I really don't have anywhere I can move the feed unless I move it to the back porch and leave the door open. I like to let my indoor cats out there every once and a while when it is cool so I would rather not do that. I leave the door open now so two of the three strays will go on the back porch to get out of the sun. My gray and white who my roommate nicknamed Bear doesn't like to leave the front yard though.

The other problem I see is the tabby would just follow me. Another issue being this new stray only comes down at night. It was just here again and again the tabby who happened to be there also chased him off again. Ugh it is so frustrating. For one I don't want the cat fights since I don't want my neighbors to complain. The other is I feel somewhat helpless since I can't stop it. If it was my indoor cats, I would just lock them in the bathroom where the litterboxes are anyway and leave them in there for a couple of hours.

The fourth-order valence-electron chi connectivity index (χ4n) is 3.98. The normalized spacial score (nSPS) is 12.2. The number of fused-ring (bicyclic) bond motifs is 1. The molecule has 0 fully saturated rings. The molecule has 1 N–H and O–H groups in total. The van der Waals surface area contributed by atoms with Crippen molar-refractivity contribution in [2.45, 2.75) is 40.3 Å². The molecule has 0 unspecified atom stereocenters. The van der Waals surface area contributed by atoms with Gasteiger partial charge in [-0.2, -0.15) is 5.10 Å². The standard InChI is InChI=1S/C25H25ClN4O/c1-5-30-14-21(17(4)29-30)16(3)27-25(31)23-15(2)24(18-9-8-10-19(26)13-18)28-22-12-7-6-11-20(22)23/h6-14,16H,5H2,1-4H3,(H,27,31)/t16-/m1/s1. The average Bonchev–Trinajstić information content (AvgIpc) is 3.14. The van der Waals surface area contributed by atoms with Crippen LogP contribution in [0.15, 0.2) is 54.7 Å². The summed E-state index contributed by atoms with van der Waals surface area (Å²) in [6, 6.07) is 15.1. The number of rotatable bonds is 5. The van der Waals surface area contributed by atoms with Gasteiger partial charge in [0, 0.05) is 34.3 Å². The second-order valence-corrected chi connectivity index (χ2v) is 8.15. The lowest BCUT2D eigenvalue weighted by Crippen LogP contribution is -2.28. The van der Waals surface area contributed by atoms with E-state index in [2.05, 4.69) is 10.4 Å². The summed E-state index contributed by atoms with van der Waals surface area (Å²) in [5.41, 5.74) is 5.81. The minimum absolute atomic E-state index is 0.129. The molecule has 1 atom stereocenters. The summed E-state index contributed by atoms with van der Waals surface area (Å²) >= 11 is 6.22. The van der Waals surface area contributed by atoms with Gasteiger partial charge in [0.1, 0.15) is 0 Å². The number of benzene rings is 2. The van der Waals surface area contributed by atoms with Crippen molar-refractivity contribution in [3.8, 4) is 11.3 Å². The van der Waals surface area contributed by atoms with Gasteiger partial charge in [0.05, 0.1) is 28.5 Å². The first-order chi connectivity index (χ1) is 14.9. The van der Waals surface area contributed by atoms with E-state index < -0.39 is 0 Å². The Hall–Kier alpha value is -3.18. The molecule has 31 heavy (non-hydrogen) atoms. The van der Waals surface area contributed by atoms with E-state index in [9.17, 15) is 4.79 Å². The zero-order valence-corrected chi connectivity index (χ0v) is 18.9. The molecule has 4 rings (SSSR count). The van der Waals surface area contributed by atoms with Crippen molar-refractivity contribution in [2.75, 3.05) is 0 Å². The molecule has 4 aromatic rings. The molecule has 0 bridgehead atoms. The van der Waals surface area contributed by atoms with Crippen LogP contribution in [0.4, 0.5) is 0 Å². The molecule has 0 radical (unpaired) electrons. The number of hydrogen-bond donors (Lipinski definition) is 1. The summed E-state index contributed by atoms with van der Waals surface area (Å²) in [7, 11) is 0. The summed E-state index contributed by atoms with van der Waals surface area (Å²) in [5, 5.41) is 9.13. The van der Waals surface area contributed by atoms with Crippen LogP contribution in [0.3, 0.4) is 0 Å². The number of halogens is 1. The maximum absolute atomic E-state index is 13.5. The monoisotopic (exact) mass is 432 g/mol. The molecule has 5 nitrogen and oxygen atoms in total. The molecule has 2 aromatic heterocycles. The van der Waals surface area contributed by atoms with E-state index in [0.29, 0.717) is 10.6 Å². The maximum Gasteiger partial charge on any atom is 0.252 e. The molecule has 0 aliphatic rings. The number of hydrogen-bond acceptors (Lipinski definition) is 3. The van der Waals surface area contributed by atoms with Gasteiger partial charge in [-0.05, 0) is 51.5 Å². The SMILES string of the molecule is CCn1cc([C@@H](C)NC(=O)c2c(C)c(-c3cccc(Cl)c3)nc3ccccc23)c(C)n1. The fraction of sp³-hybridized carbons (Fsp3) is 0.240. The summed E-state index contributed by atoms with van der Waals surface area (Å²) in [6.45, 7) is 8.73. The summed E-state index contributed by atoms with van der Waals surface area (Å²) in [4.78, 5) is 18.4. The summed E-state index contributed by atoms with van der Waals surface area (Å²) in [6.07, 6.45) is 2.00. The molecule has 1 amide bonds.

It also doesn't help I am trying to track down kittens right now also. A nursing mother kept coming down but I never saw the kittens. Then Saturday they were in my yard but kept running under the fence. I went out late that night and the mom and kittens were laying in the side yard close to where I feed. The mother seemed fine with me there but the kittens never let me get close enough. Then Sunday they were gone. The mother showed up again last night and tonight but no kittens.
post #6 of 11
Your "regulars" are simply protecting their territory from any new unknown cats. This is completely normal behavior within cats and frustrating when you see a new cat that needs to be cared for.